Video: NHL Central Scouting's Gregory on 2017 Draft class
Projecting a future star
There are those who feel the 2017 draft isn't as strong as previous ones. The past two drafts have been heavy on highly touted prospects: Connor McDavid and Jack Eichel in 2015, and Auston Matthews and Patrik Laine in 2016.
"This year might not be as clear-cut, but I do believe there's excellent value," Ryan said. "I believe there might be some guys that need a little extra time. In previous years there were more guys probably NHL-ready to step into the lineup. This year players may need some time. But that doesn't mean they're going to be any less productive when they finally reach the NHL."
Gregory said he doesn't feel any more or less pressure because there may be some uncertainty at the top of this year's draft class. It's more about just making sure he has a good grasp on the players he watches throughout the season.
"I think the one thing I've learned over time is you can only say what you know," Gregory said. "People ask us about players and you tell them. You can't be tempted to try and project what you haven't seen yet or if you haven't had the opportunity to see them enough.
"Multiple viewings give you the picture of a player. I've learned to say that 'I've only seen this guy once, but this is what I saw.' I just tell people what I'm most confident in what I believe about a player."
A sizeable number of NHL scouts attended the Spokane-Seattle game on March 7 because Seattle is considered by many to be a legitimate contender to win the WHL championship this season and Spokane has right wing prospect Kailer Yamamoto, No. 17 on NHL Central Scouting's midterm list.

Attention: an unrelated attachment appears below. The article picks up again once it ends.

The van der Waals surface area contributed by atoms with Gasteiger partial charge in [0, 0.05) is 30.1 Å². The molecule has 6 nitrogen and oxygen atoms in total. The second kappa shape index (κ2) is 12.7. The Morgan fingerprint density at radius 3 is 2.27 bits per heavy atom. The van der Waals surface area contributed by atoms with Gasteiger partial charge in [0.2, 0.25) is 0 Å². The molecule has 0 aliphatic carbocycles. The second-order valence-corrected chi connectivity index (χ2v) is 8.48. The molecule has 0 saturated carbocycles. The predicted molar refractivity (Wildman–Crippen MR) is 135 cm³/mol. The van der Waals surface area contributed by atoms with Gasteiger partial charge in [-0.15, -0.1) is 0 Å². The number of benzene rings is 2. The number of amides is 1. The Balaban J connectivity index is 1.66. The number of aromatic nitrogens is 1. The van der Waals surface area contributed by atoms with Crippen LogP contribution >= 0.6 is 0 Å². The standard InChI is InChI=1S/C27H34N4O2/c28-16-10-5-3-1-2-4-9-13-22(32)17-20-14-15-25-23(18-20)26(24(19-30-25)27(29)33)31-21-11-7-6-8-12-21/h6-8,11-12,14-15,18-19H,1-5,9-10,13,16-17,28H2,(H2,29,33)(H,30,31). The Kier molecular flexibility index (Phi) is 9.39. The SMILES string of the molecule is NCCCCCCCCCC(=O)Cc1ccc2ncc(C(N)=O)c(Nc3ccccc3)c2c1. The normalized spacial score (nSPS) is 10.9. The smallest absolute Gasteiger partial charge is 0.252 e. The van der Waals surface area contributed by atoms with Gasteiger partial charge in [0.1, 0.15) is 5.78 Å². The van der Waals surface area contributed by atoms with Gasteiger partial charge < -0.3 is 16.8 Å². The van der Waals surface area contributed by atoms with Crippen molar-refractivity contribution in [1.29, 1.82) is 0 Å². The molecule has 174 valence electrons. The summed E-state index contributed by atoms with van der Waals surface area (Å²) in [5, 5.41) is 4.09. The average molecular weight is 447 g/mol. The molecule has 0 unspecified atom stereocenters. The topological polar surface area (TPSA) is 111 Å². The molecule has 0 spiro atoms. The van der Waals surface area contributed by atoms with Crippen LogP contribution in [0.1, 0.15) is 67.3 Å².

The opportunity to sit beside Ryan and watch the game as a scout in Seattle was special. A reporter bounced observations off of him and he either confirmed those assessments or respectfully provided a reason why he thought otherwise.
When a reporter mentioned that Yamamoto (5-foot-7, 153 pounds) seemed a lot tougher than expected, Ryan said: "That's not something you think about in his game when you mention his size and stature but he took a big [hit] in the first and it didn't stop him from playing in the high-traffic areas or engaging in battles at any point in the game. He has a high compete level, and that's what NHL teams want to see."
It is also an element to Yamamoto's game that cannot be obtained through statistics, illustrating why NHL scouts are still so very vital and in high demand.
"It's funny," Gregory said. "Even after doing this for such a long time I still wonder entering a game if I'm going to be able to figure these players out. It you give it time and look for the things that you've traditionally done over the years, you eventually do figure players out.
"It's all about projecting for us, and projecting early. We have to be prepared to say things and that's what makes it fun because people want to know what you're seeing and thinking, and if your history is good and you have a good opinion, it makes for a really fun job."